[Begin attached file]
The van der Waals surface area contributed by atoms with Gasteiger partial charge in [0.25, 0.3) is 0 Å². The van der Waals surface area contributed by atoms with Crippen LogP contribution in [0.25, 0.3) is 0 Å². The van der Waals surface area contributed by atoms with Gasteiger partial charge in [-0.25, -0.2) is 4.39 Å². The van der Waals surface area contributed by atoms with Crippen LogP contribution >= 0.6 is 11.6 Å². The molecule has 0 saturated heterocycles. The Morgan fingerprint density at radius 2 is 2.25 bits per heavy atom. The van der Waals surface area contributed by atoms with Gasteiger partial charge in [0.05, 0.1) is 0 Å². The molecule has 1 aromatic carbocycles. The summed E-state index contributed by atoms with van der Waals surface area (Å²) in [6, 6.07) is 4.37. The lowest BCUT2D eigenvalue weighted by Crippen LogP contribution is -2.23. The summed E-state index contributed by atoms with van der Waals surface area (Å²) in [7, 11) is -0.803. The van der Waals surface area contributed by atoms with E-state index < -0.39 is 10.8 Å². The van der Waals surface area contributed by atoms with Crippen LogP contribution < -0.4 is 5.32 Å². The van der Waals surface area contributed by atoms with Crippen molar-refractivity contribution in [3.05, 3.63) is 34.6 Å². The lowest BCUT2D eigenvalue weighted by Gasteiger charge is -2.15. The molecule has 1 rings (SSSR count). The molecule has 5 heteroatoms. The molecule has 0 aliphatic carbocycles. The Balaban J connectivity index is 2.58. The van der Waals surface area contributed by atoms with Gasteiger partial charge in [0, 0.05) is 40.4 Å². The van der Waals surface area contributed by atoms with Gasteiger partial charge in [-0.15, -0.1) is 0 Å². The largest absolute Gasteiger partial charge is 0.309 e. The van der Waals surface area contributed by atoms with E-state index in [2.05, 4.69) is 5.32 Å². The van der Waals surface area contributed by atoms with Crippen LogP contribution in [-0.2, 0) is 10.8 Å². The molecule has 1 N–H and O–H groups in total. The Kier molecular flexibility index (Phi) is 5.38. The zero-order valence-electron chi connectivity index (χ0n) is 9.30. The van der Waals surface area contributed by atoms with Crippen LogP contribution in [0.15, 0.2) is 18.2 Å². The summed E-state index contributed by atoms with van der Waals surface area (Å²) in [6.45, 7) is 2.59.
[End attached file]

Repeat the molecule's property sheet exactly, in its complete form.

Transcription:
The van der Waals surface area contributed by atoms with Gasteiger partial charge in [0.25, 0.3) is 0 Å². The van der Waals surface area contributed by atoms with Crippen LogP contribution in [0.25, 0.3) is 0 Å². The van der Waals surface area contributed by atoms with Gasteiger partial charge in [-0.25, -0.2) is 4.39 Å². The van der Waals surface area contributed by atoms with Crippen LogP contribution >= 0.6 is 11.6 Å². The molecule has 0 saturated heterocycles. The Morgan fingerprint density at radius 2 is 2.25 bits per heavy atom. The van der Waals surface area contributed by atoms with Gasteiger partial charge in [0.05, 0.1) is 0 Å². The molecule has 1 aromatic carbocycles. The summed E-state index contributed by atoms with van der Waals surface area (Å²) in [6, 6.07) is 4.37. The lowest BCUT2D eigenvalue weighted by Crippen LogP contribution is -2.23. The summed E-state index contributed by atoms with van der Waals surface area (Å²) in [7, 11) is -0.803. The van der Waals surface area contributed by atoms with E-state index < -0.39 is 10.8 Å². The van der Waals surface area contributed by atoms with Crippen LogP contribution < -0.4 is 5.32 Å². The van der Waals surface area contributed by atoms with Crippen molar-refractivity contribution in [3.05, 3.63) is 34.6 Å². The lowest BCUT2D eigenvalue weighted by Gasteiger charge is -2.15. The molecule has 1 rings (SSSR count). The molecule has 5 heteroatoms. The molecule has 0 aliphatic carbocycles. The Balaban J connectivity index is 2.58. The van der Waals surface area contributed by atoms with Gasteiger partial charge in [0, 0.05) is 40.4 Å². The van der Waals surface area contributed by atoms with Gasteiger partial charge in [-0.15, -0.1) is 0 Å². The largest absolute Gasteiger partial charge is 0.309 e. The van der Waals surface area contributed by atoms with E-state index in [2.05, 4.69) is 5.32 Å². The van der Waals surface area contributed by atoms with Crippen LogP contribution in [-0.2, 0) is 10.8 Å². The molecule has 1 N–H and O–H groups in total. The Kier molecular flexibility index (Phi) is 5.38. The zero-order valence-electron chi connectivity index (χ0n) is 9.30. The van der Waals surface area contributed by atoms with Crippen LogP contribution in [0.15, 0.2) is 18.2 Å². The summed E-state index contributed by atoms with van der Waals surface area (Å²) in [6.45, 7) is 2.59.